D. Alleged Incidents of Racial Slurs

 Part of plaintiff's Title VII action rests on his charge that he was subjected to racial jokes and slurs. Plaintiff's evidence revealed that on three separate occasions, a member of the executive committee told racial or ethnic jokes in plaintiff's presence. Plaintiff, though, responded in kind with ethnic jokes. Plaintiff further claims that Mr. Hill called him his "Star Nigger" or "Super Nigger." Mr. Hill testified that he had on occasion used the term "Super Nigger" in speaking with plaintiff, but that Mr. Hardy had initiated the use of this phrase and continued to do so in conversations. Although plaintiff also claims that Mr. Hill referred to hourly employees as "Aunt Sallies and Uncle Johns," the evidence does not support this contention. Furthermore, contrary to plaintiff's assertion, there is no evidence beyond plaintiff's own testimony that Mr. Marriott refused to shake plaintiff's hand when he visited the Twin Bridges property. Mr. Hardy's testimony contradicts the testimony of the others present at the alleged incident and defies credibility.

 E. The Termination

 Prior to his termination, plaintiff received from Mr. Gowman on January 22, 1975 a memorandum entitled "Various Deficiencies in Your Job Performance." Listed among plaintiff's shortcomings were the following: failure to complete proper reference checks on new employees; failure to effectively communicate and cooperate with members of the executive committee; failure to participate and communicate at weekly staff meetings; failure to initiate and implement personnel programs within the hotel aimed at keeping a high degree of employee morale on the property; and failure to keep the cost of employee recruiting down to a reasonable level. Mr. Gowman warned plaintiff that he expected immediate improvement.

 Defendant was terminated from his position at Marriott on February 7, 1975 pursuant to a reduction in force ("RIF") at the management level. At the time of the discharge, Marriott's policy with respect to a RIF was to consider not only an employee's length of service but also his or her ability to perform. Mr. Ward made the final decision to terminate plaintiff based on Mr. Hardy's record which was the poorest among the personnel directors. *fn3" Mr. Hill also had input into this decision. Both gentlemen are black.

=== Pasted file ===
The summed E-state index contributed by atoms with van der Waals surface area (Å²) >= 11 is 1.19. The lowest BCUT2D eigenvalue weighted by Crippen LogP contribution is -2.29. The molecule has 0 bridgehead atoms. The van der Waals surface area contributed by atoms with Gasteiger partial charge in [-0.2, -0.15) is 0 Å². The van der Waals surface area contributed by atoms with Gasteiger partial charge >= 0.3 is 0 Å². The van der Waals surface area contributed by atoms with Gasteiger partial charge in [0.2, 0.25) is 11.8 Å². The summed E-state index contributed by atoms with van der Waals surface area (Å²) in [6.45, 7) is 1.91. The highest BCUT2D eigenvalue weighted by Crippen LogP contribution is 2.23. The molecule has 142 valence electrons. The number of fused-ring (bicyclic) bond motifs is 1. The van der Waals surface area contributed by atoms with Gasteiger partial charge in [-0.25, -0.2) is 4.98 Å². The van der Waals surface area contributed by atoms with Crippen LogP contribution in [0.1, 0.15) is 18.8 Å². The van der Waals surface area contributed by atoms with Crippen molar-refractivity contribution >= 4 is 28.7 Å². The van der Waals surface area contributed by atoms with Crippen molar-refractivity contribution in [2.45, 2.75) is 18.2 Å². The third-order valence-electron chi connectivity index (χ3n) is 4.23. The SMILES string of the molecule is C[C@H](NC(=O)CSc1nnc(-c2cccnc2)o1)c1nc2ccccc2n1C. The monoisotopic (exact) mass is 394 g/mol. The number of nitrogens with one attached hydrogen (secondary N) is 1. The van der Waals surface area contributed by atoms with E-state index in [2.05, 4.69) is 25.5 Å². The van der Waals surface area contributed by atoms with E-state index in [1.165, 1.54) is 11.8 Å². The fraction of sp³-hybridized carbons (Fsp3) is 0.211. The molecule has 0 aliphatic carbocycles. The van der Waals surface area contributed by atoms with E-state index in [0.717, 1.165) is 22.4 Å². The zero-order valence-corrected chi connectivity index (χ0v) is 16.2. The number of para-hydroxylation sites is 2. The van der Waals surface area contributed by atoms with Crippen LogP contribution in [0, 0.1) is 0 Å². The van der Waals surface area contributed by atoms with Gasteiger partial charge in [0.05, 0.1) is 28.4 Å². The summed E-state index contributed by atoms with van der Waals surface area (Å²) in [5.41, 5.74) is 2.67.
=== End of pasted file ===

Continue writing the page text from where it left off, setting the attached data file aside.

Contrary to plaintiff's assertion that he was not given an opportunity to move elsewhere within Marriott, the evidence at trial showed that in the spring of 1974 Mr. Hardy interviewed for an "In-Flight" position in Dallas, Texas, having been referred there by Mr. Hill who was actively seeking to promote blacks in the company. Although his initial interviews were promising, he was not offered the job in Dallas. At the urging of Mr. Hill plaintiff also interviewed for the Personnel Director position at the Philadelphia property. This position would have amounted to a promotion for plaintiff. The facility was twice as large as the Twin Bridges Marriott and the manager of the Philadelphia property wanted plaintiff to fill the position. Mr. Hardy was offered the job but rejected the offer.

 Plaintiff was replaced by Frank Kadish (white male) who transferred from a Marriott hotel in Kansas City. *fn4" Mr. Kadish had been with Marriott longer and held a performance record superior to Mr. Hardy's. The Court credits Judy Abbett's assessment that Mr. Kadish was a better personnel director than plaintiff because he followed through on employee complaints and remedied the administrative reporting problems left by plaintiff. Ms. Abbett (white female) was an assistant to Mr. Hardy and then to Mr. Kadish, and later became a personnel director. There is no evidence that Mr. Kadish's race played any role in the decision to transfer him to the Twin Bridges property to replace plaintiff as personnel director. Indeed, Mr. Hill testified to several incidents where black personnel directors were replaced by other black individuals.

  Plaintiff's PAF of February 7, 1975 explained that "Bill is being terminated due to his poor job performance and the presence of a well-qualified replacement candidate within the personnel division who might otherwise be laid off due to management lay offs within the hotel division." Def. Exh. K. Plaintiff filed a complaint with the Equal Employment Opportunity Commission ("EEOC") on April 3, 1975. The EEOC brought this action on August 27, 1981. On July 27, 1982, the Court granted Mr. Hardy leave to intervene as party plaintiff. On November 18, 1982, the EEOC settled its case with defendant.


 The Court has jurisdiction over this case pursuant to Title VII of the Civil Rights Act of 1964, as amended, 42 U.S.C. § 2000e et seq.